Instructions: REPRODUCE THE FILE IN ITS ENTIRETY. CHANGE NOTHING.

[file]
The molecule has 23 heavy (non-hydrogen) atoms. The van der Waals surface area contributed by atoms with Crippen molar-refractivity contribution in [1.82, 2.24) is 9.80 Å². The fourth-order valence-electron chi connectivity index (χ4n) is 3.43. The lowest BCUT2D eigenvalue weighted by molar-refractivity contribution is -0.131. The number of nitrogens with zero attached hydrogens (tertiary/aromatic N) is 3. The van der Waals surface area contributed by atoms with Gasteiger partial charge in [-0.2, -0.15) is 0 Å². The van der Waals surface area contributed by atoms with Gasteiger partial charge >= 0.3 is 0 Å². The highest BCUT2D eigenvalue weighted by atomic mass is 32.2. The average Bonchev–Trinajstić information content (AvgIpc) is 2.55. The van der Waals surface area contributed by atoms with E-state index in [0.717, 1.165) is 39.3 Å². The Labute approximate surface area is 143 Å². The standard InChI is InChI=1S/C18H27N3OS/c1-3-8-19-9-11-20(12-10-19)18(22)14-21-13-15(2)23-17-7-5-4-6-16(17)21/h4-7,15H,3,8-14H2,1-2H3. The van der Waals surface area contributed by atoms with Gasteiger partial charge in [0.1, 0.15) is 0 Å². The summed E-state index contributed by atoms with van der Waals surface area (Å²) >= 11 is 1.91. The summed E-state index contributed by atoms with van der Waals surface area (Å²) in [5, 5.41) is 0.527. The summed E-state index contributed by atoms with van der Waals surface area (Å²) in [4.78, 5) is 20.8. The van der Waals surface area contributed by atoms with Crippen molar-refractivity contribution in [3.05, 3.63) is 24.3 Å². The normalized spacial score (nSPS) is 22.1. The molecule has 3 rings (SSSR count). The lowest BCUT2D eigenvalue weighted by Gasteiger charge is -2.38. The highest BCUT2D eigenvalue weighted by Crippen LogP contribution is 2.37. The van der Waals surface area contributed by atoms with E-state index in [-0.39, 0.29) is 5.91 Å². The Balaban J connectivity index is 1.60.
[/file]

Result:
The molecule has 23 heavy (non-hydrogen) atoms. The van der Waals surface area contributed by atoms with Crippen molar-refractivity contribution in [1.82, 2.24) is 9.80 Å². The fourth-order valence-electron chi connectivity index (χ4n) is 3.43. The lowest BCUT2D eigenvalue weighted by molar-refractivity contribution is -0.131. The number of nitrogens with zero attached hydrogens (tertiary/aromatic N) is 3. The van der Waals surface area contributed by atoms with Gasteiger partial charge in [-0.2, -0.15) is 0 Å². The van der Waals surface area contributed by atoms with Gasteiger partial charge >= 0.3 is 0 Å². The highest BCUT2D eigenvalue weighted by atomic mass is 32.2. The average Bonchev–Trinajstić information content (AvgIpc) is 2.55. The van der Waals surface area contributed by atoms with E-state index in [0.717, 1.165) is 39.3 Å². The Labute approximate surface area is 143 Å². The standard InChI is InChI=1S/C18H27N3OS/c1-3-8-19-9-11-20(12-10-19)18(22)14-21-13-15(2)23-17-7-5-4-6-16(17)21/h4-7,15H,3,8-14H2,1-2H3. The van der Waals surface area contributed by atoms with Gasteiger partial charge in [0.1, 0.15) is 0 Å². The summed E-state index contributed by atoms with van der Waals surface area (Å²) >= 11 is 1.91. The summed E-state index contributed by atoms with van der Waals surface area (Å²) in [5, 5.41) is 0.527. The summed E-state index contributed by atoms with van der Waals surface area (Å²) in [4.78, 5) is 20.8. The van der Waals surface area contributed by atoms with Crippen molar-refractivity contribution in [3.05, 3.63) is 24.3 Å². The normalized spacial score (nSPS) is 22.1. The molecule has 3 rings (SSSR count). The lowest BCUT2D eigenvalue weighted by Gasteiger charge is -2.38. The highest BCUT2D eigenvalue weighted by Crippen LogP contribution is 2.37. The van der Waals surface area contributed by atoms with E-state index in [-0.39, 0.29) is 5.91 Å². The Balaban J connectivity index is 1.60.